"Why are we playing Eastern Michigan instead of Michigan?" asks Florida athletic director Jeremy Foley. "It's pretty simple. We don't have to return the game with Eastern Michigan, and we need six home games.
"When the NCAA allows us to play a 12th game, no question, we want to play a major opponent. We'll play Miami more often than not, but we'll work in some other opponents nationally. Some years we might opt for seven home games, if it would help pay for a special project or something."
Even Notre Dame, owner of a traditionally ambitious national schedule, is now exploring the possibility of softening it with some guarantee games.
"I think the motivation is to look at playing seven home games, for the financial reasons more than any," associate athletic director John Heisler said. "We probably don't have the faintest idea who those people would be to come to South Bend and not return the game."
Probably quite a few would apply for that duty.
Here's the thing about college football scheduling: There is no uniform formula. This isn't the NFL, which craves cookie-cutter parity and equity.
You can build a program with brave scheduling, using shock-the-world upsets to earn a reputation. (See: Fresno State, which would play Southern Cal in an L.A. parking lot at midnight if offered the chance.) Or you can build it on the backs of beaten small-timers, amassing victories and accruing confidence. (See: Kansas State, which has played one non-conference game on an opponent's home field in the last six years.)
"Everyone has a scheduling philosophy that works for them," ESPN's Brown said. "We certainly don't dictate that. We work with people to try to find something that works for them. Who am I to tell them how to schedule their program?"
The most common pattern out there today for BCS schools is to find two opponents from lesser leagues that are willing to come to your place, and one opponent with a higher profile.
In the past three 11-game seasons, including this one, about half of the 63 BCS-conference schools have played one non-conference game per year against a fellow BCS program, and two against non-BCS teams. About 25 percent of the BCS schools have had the nerve to schedule two BCS opponents. About 20 percent have scheduled zero from the BCS. Only about five percent have been crazy enough to schedule three BCS opponents -- usually Big East schools, which play fewer league games.
(Of course, sometimes scheduling non-BCS schools is the more risky proposition. North Carolina would probably trade its dates this year with Top 25 teams Louisville and Utah for the chance to play, say, Temple and Vanderbilt.)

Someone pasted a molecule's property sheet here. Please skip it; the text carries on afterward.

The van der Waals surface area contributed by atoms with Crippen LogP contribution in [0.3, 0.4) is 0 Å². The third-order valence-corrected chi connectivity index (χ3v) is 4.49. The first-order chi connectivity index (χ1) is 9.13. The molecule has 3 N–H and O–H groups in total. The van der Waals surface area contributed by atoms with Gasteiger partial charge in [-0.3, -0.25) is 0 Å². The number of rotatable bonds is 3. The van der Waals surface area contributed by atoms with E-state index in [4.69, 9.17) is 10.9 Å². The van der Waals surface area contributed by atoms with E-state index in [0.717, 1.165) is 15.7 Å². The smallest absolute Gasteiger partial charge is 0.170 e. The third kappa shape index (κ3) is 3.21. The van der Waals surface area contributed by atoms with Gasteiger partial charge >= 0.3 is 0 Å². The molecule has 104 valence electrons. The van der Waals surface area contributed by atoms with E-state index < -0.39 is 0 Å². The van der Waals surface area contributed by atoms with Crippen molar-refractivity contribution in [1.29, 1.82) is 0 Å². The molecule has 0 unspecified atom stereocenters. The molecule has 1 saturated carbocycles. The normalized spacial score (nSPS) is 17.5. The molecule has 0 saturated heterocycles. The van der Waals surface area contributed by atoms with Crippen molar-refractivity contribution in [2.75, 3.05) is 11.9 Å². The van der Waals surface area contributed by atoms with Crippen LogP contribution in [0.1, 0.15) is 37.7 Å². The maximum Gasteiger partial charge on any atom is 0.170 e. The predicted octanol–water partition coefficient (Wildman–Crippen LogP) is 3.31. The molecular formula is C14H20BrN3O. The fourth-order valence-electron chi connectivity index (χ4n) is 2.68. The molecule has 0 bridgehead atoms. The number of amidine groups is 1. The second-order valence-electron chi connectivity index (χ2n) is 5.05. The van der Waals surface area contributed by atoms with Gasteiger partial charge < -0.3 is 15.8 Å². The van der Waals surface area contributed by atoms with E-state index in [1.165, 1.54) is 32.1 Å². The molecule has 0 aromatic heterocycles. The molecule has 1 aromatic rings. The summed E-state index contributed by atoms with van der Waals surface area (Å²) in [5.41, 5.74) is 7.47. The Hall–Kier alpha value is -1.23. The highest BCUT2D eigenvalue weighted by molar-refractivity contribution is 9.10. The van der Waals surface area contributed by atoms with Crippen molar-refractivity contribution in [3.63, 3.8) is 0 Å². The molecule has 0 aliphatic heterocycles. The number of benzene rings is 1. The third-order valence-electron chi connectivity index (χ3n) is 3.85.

Athletic directors would love to make the 12-game schedule permanent, if they can get the presidents to go along. It looks like that proposal is inching closer to reality in 2006. If it does happen, that would help balance the books while also offering at least a scenario for playing a tougher schedule.
But that could compete with another possible incentive -- or excuse -- for playing a lighter non-conference slate: The BCS has dropped strength of schedule as a separate component of its mathematical formula.
"It really makes you think about playing a softer schedule, with maybe one toughie in there to get ready for conference," said Colorado coach Gary Barnett.
One thing seems certain: the days of plotting your schedule a decade in advance appear to heading the way of the Wishbone. With shifting conference affiliations and easily broken contracts, what used to be set in stone is now much more fluid.
"We've got games eight years out, but in this day and age that's not the way to do it," Jurich said. "I think you're looking at three, four, five years out at most. Anything after that, you're probably just wasting paper."
Things can change even three, four, five months out. Look what Notre Dame did to get BYU moved to its opener this year, or the game Oklahoma and Oregon pulled together last spring.
"Our ability to move the BYU game four months out suggested there's more flexibility than anybody realized," Heisler said. "There can be adjustments and flexibility."
Just don't expect those adjustments to include an outbreak of big-time schools playing big-time road games for your early-season viewing pleasure. In September, home is where the cash is.
Pat Forde is a senior writer at ESPN.com. He can be reached at ESPN4D@aol.com.